Why is this medication prescribed?
Pantoprazole injection is used as a short term treatment to treat gastroesophageal reflux disease (GERD; a condition in which backward flow of acid from the stomach causes heartburn and possible injury of the esophagus [the tube between the throat and stomach]) in people who have had damage to their esophagus and who are unable to take pantoprazole by mouth. It is also used to treat conditions where the stomach produces too much acid, such as Zollinger-Ellison syndrome (tumors in the pancreas and small intestine that caused increased production of stomach acid). Pantoprazole is in a class of medications called proton-pump inhibitors. It works by decreasing the amount of acid made in the stomach.
How should this medicine be used?
Pantoprazole injection comes as a powder to be mixed with liquid and given intravenously (into a vein) by a doctor or nurse in a medical facility. For the treatment of GERD, pantoprazole injection is usually given once a day for 7 to 10 days. For the treatment of conditions where the stomach produces too much acid, pantoprazole injection is usually given every 8 to 12 hours.
Other uses for this medicine
This medication may be prescribed for other uses; ask your doctor or pharmacist for more information.
What special precautions should I follow?
Before receiving pantoprazole,
- tell your doctor and pharmacist if you are allergic to pantoprazole, dexlansoprazole (Dexilant), esomeprazole (Nexium, in Vimovo), lansoprazole (Prevacid, in Prevpac), omeprazole (Prilosec, in Zegerid), rabeprazole (AcipHex), any other medications, or any of the ingredients in pantoprazole injection. Ask your pharmacist for a list of the ingredients.
- tell your doctor if you are taking rilpivirine (Edurant, in Complera, Odefsey, Juluca). Your doctor will probably tell you not to receive pantoprazole injection if you are taking this medication.
- tell your doctor and pharmacist what prescription and nonprescription medications, vitamins, nutritional supplements, and herbal products you are taking or plan to take. Be sure to mention any of the following: atazanavir (Reyataz), dasatinib (Sprycel), digoxin (Lanoxin), diuretics ('water pills'), erlotinib (Tarceva), iron supplements, itraconazole (Onmel, Sporanox, Tolsura), ketoconazole, methotrexate (Otrexup, Rasuvo, Trexall, Xatmep), mycophenolate (Cellcept, Myfortic), nelfinavir (Viracept), nilotinib (Tasigna), saquinavir (Invirase), and warfarin (Coumadin, Jantoven).
- tell your doctor if you have or have ever had a low level of zinc or magnesium in your body, osteoporosis (a condition in which the bones become thin and weak and break easily), or an autoimmune disease (condition that develops when the immune system attacks healthy cells in the body by mistake) such as systemic lupus erythematosus.
- tell your doctor if you are pregnant, plan to become pregnant, or are breastfeeding. If you become pregnant while receiving pantoprazole injection, call your doctor.
What special dietary instructions should I follow?
Your doctor may tell you to take zinc supplements during your treatment.
What side effects can this medication cause?
Pantoprazole injection may cause side effects. Tell your doctor if any of these symptoms are severe or do not go away:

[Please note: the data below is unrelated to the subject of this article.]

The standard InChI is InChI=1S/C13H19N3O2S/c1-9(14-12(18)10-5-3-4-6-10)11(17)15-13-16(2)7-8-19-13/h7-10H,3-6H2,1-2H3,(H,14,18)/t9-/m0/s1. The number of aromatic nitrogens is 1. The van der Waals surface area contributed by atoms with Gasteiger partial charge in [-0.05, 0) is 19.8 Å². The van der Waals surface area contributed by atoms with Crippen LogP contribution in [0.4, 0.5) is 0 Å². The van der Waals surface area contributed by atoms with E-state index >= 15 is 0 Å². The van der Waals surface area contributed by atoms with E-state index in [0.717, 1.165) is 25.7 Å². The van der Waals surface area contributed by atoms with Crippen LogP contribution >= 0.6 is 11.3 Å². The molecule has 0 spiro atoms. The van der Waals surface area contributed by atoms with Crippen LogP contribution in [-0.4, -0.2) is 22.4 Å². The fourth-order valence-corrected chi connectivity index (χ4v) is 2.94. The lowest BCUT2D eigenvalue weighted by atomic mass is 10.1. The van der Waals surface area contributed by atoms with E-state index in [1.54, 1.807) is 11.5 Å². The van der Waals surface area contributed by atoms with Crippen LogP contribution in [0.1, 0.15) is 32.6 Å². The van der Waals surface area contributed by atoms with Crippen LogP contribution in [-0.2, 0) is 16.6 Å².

- joint pain
- pain, redness, or swelling near the place the medication was injected
Some side effects may be serious. If you experience any of the following symptoms, call your doctor immediately, or get emergency medical help:
- blistering or peeling skin
- rash hives; itching; swelling of the eyes, face, lips, mouth, throat, or tongue; difficulty breathing or swallowing; or hoarseness
- irregular, fast, or pounding heartbeat muscle spasms; uncontrollable shaking of a part of the body; excessive tiredness; lightheadedness; or seizures
- severe diarrhea with watery stools, stomach pain, or fever
- decreased urination or blood in the urine
- rash on cheeks or arms that is sensitive to sunlight, joint pain
- abdominal pain or soreness, blood in your stool
Pantoprazole may cause other side effects. Call your doctor if you have any unusual problems while receiving this medication.
People who receive proton pump inhibitors such as pantoprazole may be more likely to fracture their wrists, hips, or spine than people who do not receive one of these medications. People who receive proton pump inhibitors may also develop fundic gland polyps (a type of growth on the stomach lining). These risks are highest in people who receive high doses of one of these medications or receive them for one year or longer. Talk to your doctor about the risks of receiving pantoprazole.
If you experience a serious side effect, you or your doctor may send a report to the Food and Drug Administration's (FDA) MedWatch Adverse Event Reporting program online (http://www.fda.gov/Safety/MedWatch) or by phone (1-800-332-1088).
What other information should I know?
Keep all appointments with your doctor and the laboratory. Your doctor may order certain laboratory tests before and during your treatment, especially if you have severe diarrhea.
Before having any laboratory test, tell your doctor and the laboratory personnel that you are receiving pantoprazole.
It is important for you to keep a written list of all of the prescription and nonprescription (over-the-counter) medicines you are taking, as well as any products such as vitamins, minerals, or other dietary supplements. You should bring this list with you each time you visit a doctor or if you are admitted to a hospital. It is also important information to carry with you in case of emergencies.
- Protonix I.V.®